What are Copper Peptides? – The Ordinary Buffet vs Buffet + Copper Peptides 1%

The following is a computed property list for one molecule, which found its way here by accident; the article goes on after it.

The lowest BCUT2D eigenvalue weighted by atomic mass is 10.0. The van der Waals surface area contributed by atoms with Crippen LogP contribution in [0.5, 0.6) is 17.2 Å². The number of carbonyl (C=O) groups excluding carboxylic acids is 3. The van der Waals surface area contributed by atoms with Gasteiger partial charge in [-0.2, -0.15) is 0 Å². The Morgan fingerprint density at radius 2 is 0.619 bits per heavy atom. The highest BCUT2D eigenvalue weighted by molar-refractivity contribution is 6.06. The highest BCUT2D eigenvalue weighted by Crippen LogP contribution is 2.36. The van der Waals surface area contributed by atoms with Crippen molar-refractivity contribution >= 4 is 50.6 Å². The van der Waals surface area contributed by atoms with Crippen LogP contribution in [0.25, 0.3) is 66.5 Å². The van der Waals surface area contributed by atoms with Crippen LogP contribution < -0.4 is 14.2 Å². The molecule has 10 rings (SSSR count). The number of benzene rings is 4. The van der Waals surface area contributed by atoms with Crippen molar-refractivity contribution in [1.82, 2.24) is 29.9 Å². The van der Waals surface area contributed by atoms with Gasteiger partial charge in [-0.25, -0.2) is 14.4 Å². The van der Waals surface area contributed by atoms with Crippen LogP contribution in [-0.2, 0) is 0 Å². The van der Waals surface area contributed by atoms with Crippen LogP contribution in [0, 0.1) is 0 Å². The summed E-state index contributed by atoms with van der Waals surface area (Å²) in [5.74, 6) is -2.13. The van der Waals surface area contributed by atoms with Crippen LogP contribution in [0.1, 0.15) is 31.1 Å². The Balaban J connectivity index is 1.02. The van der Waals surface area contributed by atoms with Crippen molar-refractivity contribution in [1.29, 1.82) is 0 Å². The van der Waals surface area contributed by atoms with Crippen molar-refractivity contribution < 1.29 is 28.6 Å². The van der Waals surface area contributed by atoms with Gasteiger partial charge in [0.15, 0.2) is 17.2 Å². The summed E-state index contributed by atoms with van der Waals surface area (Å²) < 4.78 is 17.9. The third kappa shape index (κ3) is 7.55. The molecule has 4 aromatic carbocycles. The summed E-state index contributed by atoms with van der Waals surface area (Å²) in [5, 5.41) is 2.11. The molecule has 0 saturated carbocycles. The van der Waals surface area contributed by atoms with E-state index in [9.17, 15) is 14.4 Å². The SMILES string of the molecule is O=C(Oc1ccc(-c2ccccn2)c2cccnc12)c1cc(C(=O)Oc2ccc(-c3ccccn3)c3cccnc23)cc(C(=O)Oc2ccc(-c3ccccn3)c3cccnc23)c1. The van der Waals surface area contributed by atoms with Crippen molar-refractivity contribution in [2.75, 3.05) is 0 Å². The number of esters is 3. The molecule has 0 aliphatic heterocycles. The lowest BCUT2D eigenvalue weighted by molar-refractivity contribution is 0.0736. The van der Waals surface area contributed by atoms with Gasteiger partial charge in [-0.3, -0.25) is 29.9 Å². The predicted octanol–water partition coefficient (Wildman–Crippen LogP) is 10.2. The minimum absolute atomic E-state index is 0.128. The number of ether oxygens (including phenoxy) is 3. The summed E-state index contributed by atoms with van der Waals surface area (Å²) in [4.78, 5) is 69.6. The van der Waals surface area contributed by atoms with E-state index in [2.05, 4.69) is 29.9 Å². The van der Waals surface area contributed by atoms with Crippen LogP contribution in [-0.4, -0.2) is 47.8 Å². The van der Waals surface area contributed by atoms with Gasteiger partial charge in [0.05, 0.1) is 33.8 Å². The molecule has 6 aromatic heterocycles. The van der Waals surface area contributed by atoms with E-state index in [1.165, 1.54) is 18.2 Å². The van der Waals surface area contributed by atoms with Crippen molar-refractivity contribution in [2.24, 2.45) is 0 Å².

I promised you guys a while ago that I was going to compare the ordinary buffet with the ordinary copper peptides and buffet one, But when I sat down to plan this video, I realized I can’t really talk about the difference between them without going a little bit Into detail about copper peptides in general. So this and these two is what we’re going to talk about today. Hi. I’m Doctor Anne. I’m a medical doctor with a passion for skincare that works. On this channel We explore the science behind skin and do quick reviews So you’ll learn to pick exactly those products that work for your individual skin concern. If this is something you’re interested in, please consider subscribing and ring the notification bell. I’m not going to go too much into detail about peptides in general. Why? Because I did a whole video on that that I’m going to link up in the cards, But in short: peptides are made up of amino acids, which are the building blocks of the cell, and different peptides have different functions in the skin, for example inhibit or Stimulate enzymes that improve wound healing or act as cell transmitters, Which is kind of a communication between cell and cell. The ones that are most commonly used in anti-aging skincare are usually ones that improve collagen production or Improve hydration. Now if you ask what copper peptides are, it’s actually pretty easy: Some peptides have a so-called metal affinity, which means they grab any metal that they come across and Bind to it really strongly. So if you combine a peptide and copper, those two link and from there go on hand-in-hand. So if a peptide binds to copper you get a copper peptide, and copper peptides have quite a lot of research behind them. They have shown to increase Collagen production, so they help in firming the skin – sounds pretty nice! The question is, are they downsides to using copper peptides? Well, it’s actually not that easy. The good thing is that there is no data in large studies that suggest that there is any adverse reaction to using copper peptides the way the manufacturer intended. If you do ingest a lot of copper peptides that will lead to diarrhea and other gastrointestinal Symptoms, but that should not occur if you use your skincare as advised by the manufacturer. There are however some Anecdotal reports of people that claim when they started using copper peptides, their skin didn’t get firmer but instead More saggy and lost elasticity, which sounds kind of strange, because we use it to firm the skin and then in return They make the skin lose elasticity. Is there an explanation to that? Yes, if you use too many copper peptides or anything copper inside your skin, You can trigger an enzyme which is called metalloproteinkinase, and this enzyme breaks down collagen, so overuse of copper peptides could lead to triggering an enzyme that actually destroys the collagen in your skin, Giving you the adverse effect of what you actually use the copper peptides for. I think the key with this is the terms: “Overuse” and “too much”. The Ordinary recommends that you use their buffet plus copper peptides morning and night a few drops. I’ve used it solely in the mornings without any problems and without my skin getting more saggy or losing firmness. Another thing that some people report are the occurrence of rashes and skin irritation, And I think it’s important to note once again that you can get allergic to anything that you put on your skin. I had no issues, It’s not a common thing, copper peptides are no common allergens, But if you of course react with a rash and irritation, stop using the product immediately, that should be a no-brainer. The third thing, and that can, Depending on what you want, be a good or a bad thing, is that copper peptides have shown to increase hair growth. Copper peptides stimulate skin cells, but they also stimulate the hair follicle, Which is great if you apply copper peptides around some areas where you have thinning hair, But is of course not what you want when you apply it to your face. I, being the fair blonde not very hairy woman that I am, had no issues, I did not see an increase in my peach fuzz, and it still is peach fuzz, But it is something to keep in mind that if you are someone that is really hairy or maybe have a medical condition or hormonal disbalance that makes you prone to hair growth on your face, that applying this one might worsen your situation. That being said, let’s see how the two compare. Probably the biggest difference in both is the price: the original Buffet one retails for around 15 euro, while the version with the copper peptides is at 29 euro, Which is round twice the price for the same amount of product. You can get a 60 millimeter one of this, which is of course a little cheaper, But you can only get thirty milliliters off the copper peptides. Packaged in a similar way, glass bottles with a dropper, But this one is UV protected. As you can see by the little that I have left, buffet is colorless and it’s pretty much without a scent while this one, let me quickly show you, is Smurf blue and has a kind of metallic scent, like smelling a penny or something like that, when you apply it to your skin. That doesn’t linger, but it’s something that you notice when you put it on your face. Both are very liquidy and leave a little bit of tackiness for around two to three minutes. This one feels a little richer, more gooey than this one, But just a little bit on my face. Another important difference is that the pH in this one is according to the ordinary website at a pH from 4.5 to 5, which means it’s exactly where the skin usually sits, and This one is more alkaline and ranges between 6 and 7. I don’t really think that this makes much of a difference when you apply it to your skin, but I just wanted to let you know. In terms of ingredients, the ingredient list in these two is actually pretty similar, with the exception that this one contains copper peptides, which will of course alter the concentration of the others. In both you get peptides from the matrixyl complex, you get Syn Tax as peptide as well as some fermented ingredients, humectants, And in this one you get one percent copper Peptides. Now if we talk results on the skin, because that is why you came here in the first place, I did apply these two split face, one half this one, one half this one for around 30 days, and I have to say I did not Notice a difference, not in hair growth, Not in skin firmness and not in any adverse reactions. But, and that’s the problem with skin care, the firmness of my skin is so hard to measure, Especially for me personally, by just looking in the mirror and maybe doing this one that I did not expect to see a difference. Peptides are preventative skin care and prevention is hard to measure. I Would probably need to apply This one to one half of my face for the next five years and then tell you in five years if this one aged better than this side. So I think Which one you actually choose comes down to two things. One: your budget. Because if you’re on a budget, pick this one. You get a nice blend of peptides and It’s half the money for the same amount. If you however are really struggling with loss of elasticity and a lot of hyperpigmentation, It might be worth Investing in the copper peptide one, because these copper peptides have shown to tackle these issues A little better than other peptides. But again, research is sparse on Peptides in general. I admit I personally have not decided which one I’m going to repurchase, But I know that one of them will stay in my routine. I’m going to link to a few more videos on the screen now that I think you might enjoy And I’m going to see you all very soon with another one. Bye!